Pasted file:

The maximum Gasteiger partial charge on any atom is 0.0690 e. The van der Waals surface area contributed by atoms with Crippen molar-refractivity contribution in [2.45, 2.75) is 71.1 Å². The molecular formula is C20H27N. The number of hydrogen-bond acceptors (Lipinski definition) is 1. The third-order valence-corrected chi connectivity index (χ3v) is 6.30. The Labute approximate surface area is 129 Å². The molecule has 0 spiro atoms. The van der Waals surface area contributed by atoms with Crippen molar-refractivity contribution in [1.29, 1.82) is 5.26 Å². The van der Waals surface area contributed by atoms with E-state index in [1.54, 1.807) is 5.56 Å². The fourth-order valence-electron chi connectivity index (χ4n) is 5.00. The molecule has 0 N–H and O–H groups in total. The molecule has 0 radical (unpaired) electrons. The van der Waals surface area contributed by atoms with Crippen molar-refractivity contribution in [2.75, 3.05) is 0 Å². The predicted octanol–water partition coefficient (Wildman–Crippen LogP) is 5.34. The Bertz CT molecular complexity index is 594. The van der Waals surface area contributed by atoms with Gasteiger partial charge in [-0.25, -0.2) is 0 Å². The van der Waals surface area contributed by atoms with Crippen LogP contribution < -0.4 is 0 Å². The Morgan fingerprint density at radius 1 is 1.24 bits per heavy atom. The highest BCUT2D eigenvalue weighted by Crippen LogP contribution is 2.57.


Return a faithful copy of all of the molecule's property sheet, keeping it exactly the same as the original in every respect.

The maximum Gasteiger partial charge on any atom is 0.0690 e. The van der Waals surface area contributed by atoms with Crippen molar-refractivity contribution in [2.45, 2.75) is 71.1 Å². The molecular formula is C20H27N. The number of hydrogen-bond acceptors (Lipinski definition) is 1. The third-order valence-corrected chi connectivity index (χ3v) is 6.30. The Labute approximate surface area is 129 Å². The molecule has 0 spiro atoms. The van der Waals surface area contributed by atoms with Crippen molar-refractivity contribution in [1.29, 1.82) is 5.26 Å². The van der Waals surface area contributed by atoms with E-state index in [1.54, 1.807) is 5.56 Å². The fourth-order valence-electron chi connectivity index (χ4n) is 5.00. The molecule has 0 N–H and O–H groups in total. The molecule has 0 radical (unpaired) electrons. The van der Waals surface area contributed by atoms with Crippen molar-refractivity contribution in [2.75, 3.05) is 0 Å². The predicted octanol–water partition coefficient (Wildman–Crippen LogP) is 5.34. The Bertz CT molecular complexity index is 594. The van der Waals surface area contributed by atoms with Gasteiger partial charge in [-0.25, -0.2) is 0 Å². The van der Waals surface area contributed by atoms with Crippen LogP contribution < -0.4 is 0 Å². The Morgan fingerprint density at radius 1 is 1.24 bits per heavy atom. The highest BCUT2D eigenvalue weighted by Crippen LogP contribution is 2.57.